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Title:CMOS Power Device Modeling and Amplifier Circuits
Author(s):Chan, Doris A.
Director of Research:Feng, Milton
Doctoral Committee Chair(s):Feng, Milton
Doctoral Committee Member(s):Chiu, Yun; Rosenbaum, Elyse; Schutt-Ainé, José E.
Department / Program:Electrical & Computer Eng
Discipline:Electrical & Computer Engr
Degree Granting Institution:University of Illinois at Urbana-Champaign
Subject(s):Complementary Metal Oxide Semiconductor (CMOS)
coplanar waveguide
Worldwide Interoperability for Microwave Access (WiMAX)
power divider/combiner
power amplifier
Abstract:A power amplifier (PA) is a key part of the RF front-end in transmitters for a local broadband network. Today, commercial PAs are made of III-V HEMT and HBT technology with excellent results. An integrated system-on-chip power amplifier circuit using CMOS technology for cost-effective and spectrum-efficient high-speed wireless communication presents major challenges because power amplifiers have been the limiting components in RF CMOS transmitter integrated circuits (ICs). At high frequencies, the distributed effect and power device-scaling issues put other constraints on PA design such as the trade-off between output power (Pout) and power added efficiency (PAE). Recently, CMOS has become attractive for low-cost and high-level integration due to the advancement of NMOS performance with ft and fmax > 100 GHz and is available from commercial CMOS foundries. However, the foundry-provided BSIM-RF model is unable to accurately predict the I-V characteristics and RF behaviors (ft and fmax) of power devices with widths of several hundred microns. Therefore, an advanced large-signal model which is able to predict distributed nonlinear effects is crucial for the successful design of high-frequency PAs. The microwave lumped and distributed layout parasitic effect in the 130 nm (BSIM3v3-RF) and 90 nm (BSIM4-RF) models to accurately predict gain, output power, and harmonic distortions of power MOSFETs at millimeter wave frequencies. The proposed power device model is verified for single devices as well as for the integrated power amplifier circuits in S-band and W-band applications. For S-band WiMAX application, we have developed an accurate modeling with layout parasitic of power CMOS devices and designed lossless matching networks to achieve single-end PA performance of 31 dB gain, 21.4 dBm output power, and 14.5% PAE at the 1 dB compression point. The measured maximum output power is 25.5 dBm and the associated PAE is 32%. For W-band application, a compact two-stage CMOS power amplifier is designed with gain boosting at the common gate transistor, source degeneration for the cascode devices and LC short stub matching networks. The amplifier was fabricated and demonstrated with excellent RF performance of 18 dB gain, 10.8 dBm linear output power, 13.3 dBm saturated power, and 11.8% PAE at 80 GHz with a minimum chip area of 0.35 mm2 in 90 nm CMOS technology. Monolithic power-combining techniques are attractive for delivering linear power over 20 dBm at W-band range due to the size reduction of the combiner. A W-band monolithic CPW Wilkinson power combiner of two CMOS power amplifiers is implemented in 90 nm CMOS technology. The 77 to 83 GHz CMOS PA achieved the 17 dB small-signal gain, 4.5 GHz 3 dB bandwidth, 10.6 dBm linear output power, 12.3 dBm saturated power, and 3.9% PAE at 80 GHz.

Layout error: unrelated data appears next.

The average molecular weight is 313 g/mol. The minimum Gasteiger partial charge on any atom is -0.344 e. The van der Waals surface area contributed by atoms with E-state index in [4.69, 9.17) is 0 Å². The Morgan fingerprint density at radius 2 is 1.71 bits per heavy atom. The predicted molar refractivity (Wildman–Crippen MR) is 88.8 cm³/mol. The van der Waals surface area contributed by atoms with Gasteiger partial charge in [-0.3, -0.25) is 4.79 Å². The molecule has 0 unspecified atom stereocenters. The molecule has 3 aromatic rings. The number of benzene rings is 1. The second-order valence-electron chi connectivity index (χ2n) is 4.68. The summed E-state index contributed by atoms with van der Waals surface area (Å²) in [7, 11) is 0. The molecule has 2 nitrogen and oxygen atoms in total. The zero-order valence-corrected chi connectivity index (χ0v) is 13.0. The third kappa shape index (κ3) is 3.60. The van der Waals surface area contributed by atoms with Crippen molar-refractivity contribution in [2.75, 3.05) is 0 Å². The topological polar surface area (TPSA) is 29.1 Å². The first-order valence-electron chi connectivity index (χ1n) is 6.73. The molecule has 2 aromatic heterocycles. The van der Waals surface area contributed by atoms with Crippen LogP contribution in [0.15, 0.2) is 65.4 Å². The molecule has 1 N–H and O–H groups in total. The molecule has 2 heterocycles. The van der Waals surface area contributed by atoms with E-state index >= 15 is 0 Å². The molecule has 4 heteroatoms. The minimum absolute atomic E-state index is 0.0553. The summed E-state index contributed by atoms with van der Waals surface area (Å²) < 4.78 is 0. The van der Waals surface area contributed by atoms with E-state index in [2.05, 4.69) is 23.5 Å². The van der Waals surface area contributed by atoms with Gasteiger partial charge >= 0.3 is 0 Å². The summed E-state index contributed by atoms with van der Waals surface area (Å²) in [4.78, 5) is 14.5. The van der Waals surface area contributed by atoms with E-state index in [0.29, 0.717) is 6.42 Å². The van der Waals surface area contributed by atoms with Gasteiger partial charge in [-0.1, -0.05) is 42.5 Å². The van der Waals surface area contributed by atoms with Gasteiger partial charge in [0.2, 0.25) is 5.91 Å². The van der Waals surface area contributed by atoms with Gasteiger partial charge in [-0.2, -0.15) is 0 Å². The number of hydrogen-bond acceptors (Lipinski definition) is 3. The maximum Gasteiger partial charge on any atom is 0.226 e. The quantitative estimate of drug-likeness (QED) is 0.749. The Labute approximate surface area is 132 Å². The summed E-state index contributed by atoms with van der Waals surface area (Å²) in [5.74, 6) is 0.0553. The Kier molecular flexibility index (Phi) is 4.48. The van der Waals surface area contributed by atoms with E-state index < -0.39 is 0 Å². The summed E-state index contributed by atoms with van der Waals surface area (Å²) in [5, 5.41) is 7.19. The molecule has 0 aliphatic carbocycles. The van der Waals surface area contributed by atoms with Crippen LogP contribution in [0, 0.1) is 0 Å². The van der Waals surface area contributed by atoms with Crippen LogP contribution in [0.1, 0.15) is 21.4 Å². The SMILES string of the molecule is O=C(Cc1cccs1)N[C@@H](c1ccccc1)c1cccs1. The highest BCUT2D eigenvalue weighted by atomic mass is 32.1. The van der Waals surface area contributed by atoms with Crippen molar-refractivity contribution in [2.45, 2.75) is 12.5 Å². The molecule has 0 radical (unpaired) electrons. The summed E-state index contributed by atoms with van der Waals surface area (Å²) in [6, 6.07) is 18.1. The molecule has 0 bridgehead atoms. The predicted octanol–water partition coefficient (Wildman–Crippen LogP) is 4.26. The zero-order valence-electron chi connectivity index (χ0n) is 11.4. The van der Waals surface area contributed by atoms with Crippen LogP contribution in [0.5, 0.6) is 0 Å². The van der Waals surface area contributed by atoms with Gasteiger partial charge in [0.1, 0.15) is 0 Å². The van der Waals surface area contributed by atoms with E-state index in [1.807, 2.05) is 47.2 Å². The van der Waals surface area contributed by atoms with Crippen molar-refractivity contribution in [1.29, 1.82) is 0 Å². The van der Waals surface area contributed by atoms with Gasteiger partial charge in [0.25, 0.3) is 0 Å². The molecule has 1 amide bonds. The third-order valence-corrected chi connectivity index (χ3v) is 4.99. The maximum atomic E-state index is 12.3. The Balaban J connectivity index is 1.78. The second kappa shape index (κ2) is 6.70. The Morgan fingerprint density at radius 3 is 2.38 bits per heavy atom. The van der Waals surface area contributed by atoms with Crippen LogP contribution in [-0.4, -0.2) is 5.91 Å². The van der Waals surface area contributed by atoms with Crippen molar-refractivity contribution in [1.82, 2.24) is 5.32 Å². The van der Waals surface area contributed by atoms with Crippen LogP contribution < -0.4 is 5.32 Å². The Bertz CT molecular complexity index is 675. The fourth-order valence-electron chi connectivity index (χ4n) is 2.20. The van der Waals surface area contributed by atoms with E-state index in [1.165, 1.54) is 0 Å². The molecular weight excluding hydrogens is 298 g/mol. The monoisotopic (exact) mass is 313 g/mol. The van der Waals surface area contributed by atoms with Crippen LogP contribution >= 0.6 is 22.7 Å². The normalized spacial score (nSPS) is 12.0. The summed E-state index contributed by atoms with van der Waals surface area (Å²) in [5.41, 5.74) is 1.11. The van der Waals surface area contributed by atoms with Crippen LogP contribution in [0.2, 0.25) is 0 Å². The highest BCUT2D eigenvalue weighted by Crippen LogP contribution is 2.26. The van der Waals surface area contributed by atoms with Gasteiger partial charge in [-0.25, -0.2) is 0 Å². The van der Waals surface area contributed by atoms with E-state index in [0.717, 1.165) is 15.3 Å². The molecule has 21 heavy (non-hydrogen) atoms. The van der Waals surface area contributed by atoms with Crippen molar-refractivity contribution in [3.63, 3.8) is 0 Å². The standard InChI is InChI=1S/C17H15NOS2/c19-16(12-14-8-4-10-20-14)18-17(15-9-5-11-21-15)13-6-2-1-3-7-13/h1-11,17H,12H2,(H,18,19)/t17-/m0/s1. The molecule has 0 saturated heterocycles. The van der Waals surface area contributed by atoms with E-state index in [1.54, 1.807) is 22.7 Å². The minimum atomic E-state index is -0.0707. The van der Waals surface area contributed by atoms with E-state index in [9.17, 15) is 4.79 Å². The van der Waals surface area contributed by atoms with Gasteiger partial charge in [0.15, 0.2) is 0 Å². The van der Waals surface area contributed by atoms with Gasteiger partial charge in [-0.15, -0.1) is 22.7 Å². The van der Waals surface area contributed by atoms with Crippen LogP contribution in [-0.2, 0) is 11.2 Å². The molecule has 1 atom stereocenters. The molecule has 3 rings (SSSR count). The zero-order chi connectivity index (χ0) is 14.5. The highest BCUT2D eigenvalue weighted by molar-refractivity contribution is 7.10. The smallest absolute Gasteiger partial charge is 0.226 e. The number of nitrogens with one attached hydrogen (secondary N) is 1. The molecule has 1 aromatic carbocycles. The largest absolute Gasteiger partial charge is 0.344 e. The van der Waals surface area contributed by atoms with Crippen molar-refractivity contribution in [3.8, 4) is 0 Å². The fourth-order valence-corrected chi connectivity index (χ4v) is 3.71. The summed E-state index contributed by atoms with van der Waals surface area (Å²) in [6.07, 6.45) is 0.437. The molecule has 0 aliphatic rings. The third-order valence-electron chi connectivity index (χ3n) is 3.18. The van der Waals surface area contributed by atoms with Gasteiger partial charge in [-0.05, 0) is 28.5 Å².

Issue Date:2011-01-14
Rights Information:Copyright 2010 Doris A. Chan
Date Available in IDEALS:2011-01-14
Date Deposited:December 2

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